In all seriousness, illiteracy is no joke. But neither is my point—when not-for-profits start resorting to these kinds of methods, they lose all integrity. They lose any sense of trust I might have had in them, had they approached me in an honest way. Which is why, in the end, that dollar won’t really go to some item off the value menu at McDonalds, I’ll just add it to the dollar I wind up giving to the next bell ringer I see outside a grocery store, or the next guy at the red light who wants to give me a tootsie roll.

I’m happy to give. I just refuse to be taken.

Monday, December 1, 2008

I hate you Barry Manilow!!!!

Well, it’s December and Thanksgiving is behind us, the first snow of the year is outside my door waiting to be shoveled, so I suppose it’s officially the dreaded HOLIDAY SEASON. As much as I’d love to deny it, as much as I wish it weren’t so, there just doesn’t seem to be any way to put it off any longer.

This promises to be an especially dark Christmas. There is something out there, something so horrible and so frightening that I give pause to even mentioning it. I choose to do so only because you can’t possibly avoid hearing about it—and worse, hearing it.

Yes my friends, you guessed it. The Christmas Nightmare I’m referring to is The Greatest Songs of the 80’s---AS PERFORMED BY BARRY FREAKING MANILOW!!!!

Now, I am a child of the 80’s. And I love my 80’s music. Almost all of the ringtones on my phone are 80’s songs. My Sirius satellite radio is currently tuned into the 80’s station. I have several 80’s compilations CDs (as performed by their original artists, thank you very much). So, it’s safe to say that the music of the 80’s has a very special place in my heart.

Would you like to know who doesn’t have a very special place in my heart? Barry Freaking Manilow! And before any you crazy Fanilows try to get all up in my business about this issue, know that I will defend to my very death the contention that Manilow should be tarred, feathered, hung and shot for this dastardly deed!

This is just wrong! This is wrong like Britney Spears teaching a parenting class. This is wrong like cats and dogs making out. This is wrong like Rosie O’Donnell doing naked jumping jacks. It’s wrong I say!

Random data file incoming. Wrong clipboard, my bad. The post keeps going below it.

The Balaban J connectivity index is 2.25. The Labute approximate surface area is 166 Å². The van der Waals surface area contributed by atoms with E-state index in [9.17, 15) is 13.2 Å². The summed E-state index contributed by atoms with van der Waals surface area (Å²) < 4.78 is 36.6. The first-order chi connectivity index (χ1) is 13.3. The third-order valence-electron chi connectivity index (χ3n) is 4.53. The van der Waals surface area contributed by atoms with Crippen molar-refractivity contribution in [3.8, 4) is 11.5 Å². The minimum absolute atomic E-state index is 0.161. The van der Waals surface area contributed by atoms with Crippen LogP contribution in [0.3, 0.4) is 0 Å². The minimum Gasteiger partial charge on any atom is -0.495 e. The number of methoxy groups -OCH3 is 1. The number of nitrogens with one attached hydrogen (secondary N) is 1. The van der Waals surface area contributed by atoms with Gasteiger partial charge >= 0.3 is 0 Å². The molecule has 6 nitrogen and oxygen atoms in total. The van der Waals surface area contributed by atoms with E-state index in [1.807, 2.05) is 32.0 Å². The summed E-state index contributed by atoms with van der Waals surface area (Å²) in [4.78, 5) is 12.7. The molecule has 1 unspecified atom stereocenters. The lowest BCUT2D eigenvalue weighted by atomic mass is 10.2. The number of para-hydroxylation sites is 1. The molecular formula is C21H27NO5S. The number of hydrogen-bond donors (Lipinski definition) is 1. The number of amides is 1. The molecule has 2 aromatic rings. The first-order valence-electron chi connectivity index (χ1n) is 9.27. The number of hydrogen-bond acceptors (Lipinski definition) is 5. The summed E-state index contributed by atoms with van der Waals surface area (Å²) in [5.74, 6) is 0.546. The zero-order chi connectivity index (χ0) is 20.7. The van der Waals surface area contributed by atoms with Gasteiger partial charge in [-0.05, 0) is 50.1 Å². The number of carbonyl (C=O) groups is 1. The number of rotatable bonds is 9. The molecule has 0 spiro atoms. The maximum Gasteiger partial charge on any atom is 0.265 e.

It’s bad enough that Manilow is butchering songs from music’s greatest decade, but what’s potentially even more disturbing is that he has decided that he should choose the decade’s best songs! Some examples of what, in Manilow’s opinion are the greatest songs of this decade? Islands in the Stream, on which he duets with Reba McEntire is the first. Shame on you Reba! Dolly and Kenny are rolling over in their graves of irrelevance over this outrage!

Tired of being rickrolled? Well prepare to be barrolled because Rick Astley’s Never Gonna Give You Up is one of the best songs of the 80’s according to Barry. You may be surprised to find out that Stevie Wonder recorded one of the best songs of the 80’s with I Just Called To Say I Love You—even Stevie can see that has to be a mistake!

I can live with him butchering songs I don’t care about though. Obviously, they aren’t even in the conversation for best songs of the 80’s, but butcher away Manilow, I don’t care! But when you start butchering Open Arms by Journey and Against All Odds by Phil Collins we have an issue Barry! You can sing Right Here Waiting and knock off that no-talent assclown Richard Marx all you want, but you have no business touching Cyndi Lauper’s Time After Time!

And it’s just so sad that you, Barry Manilow are the first straight guy to record the great Wham song, Careless Whisper. I don’t really care who else may have done it, but why God? Why couldn’t it have been a man who covers up his chest hair?

I’m distraught. I’m saddened beyond grief. Sure, you say that if I don’t want to be exposed to these songs, just don’t buy the CD right? Wrong! Barry Manilow is like a virus! When he puts out a CD, it is immediately piped into our malls and elevators, the lobbies of our doctor’s and dentist’s office will be infected for years to come. You cannot run from Barry Manilow and you cannot hide! He spreads like wildfire—the evil Fanilow’s will see to it! We will all be infected!!! There is no escape!!!!!

And for those of you who are children of the 90’s out there laughing at me, enjoy it while it lasts I say! The assured success of this CD will only embolden Barry! You’re next! Just wait until Smells Like Teen Spirit get covered by Manilow! Cobain will roll over in his grave! Dr. Dre will openly weep when Nuthin But A G Thang is covered and Snoop Dogg literally rip the braids from his head! Close your eyes my friends, now picture Manilow onstage rapping, “All right stop! Collaborate and Listen M-lows back with a brand new addition, something, grabs a hold of you tightly flows like a harpoon daily and nightly, will it ever stop, yo—I don’t know, turn off the light and I’ll glow, to the extreme I rock a mike like a vandal, light up a stage and wax a chump like a candle, Barry, Barry baby! Duh-dun-dun-dun-dada-dun-dun, Vanilla Barry, Barry baby!

The only thing that might be worse will be Manilow’s cover of Hanson’s Mmmbop!

So, bah freaking humbug, I say to you! My holiday has been ruined. Manilow has conspired to ruin Christmas! And he will ruin elevator rides and doctor’s visits for years to come. I will cringe with every playing of an 80’s classic by this no-talent loser! Go back to the 70’s where you belong Barry! Go back to your platform shoes and your butterfly collars! Your Fanilows will continue to buy your crappy CDs of songs from that decade. Stay the hell out of the 80’s!!!! And thanks for ruining my Christmas!!!!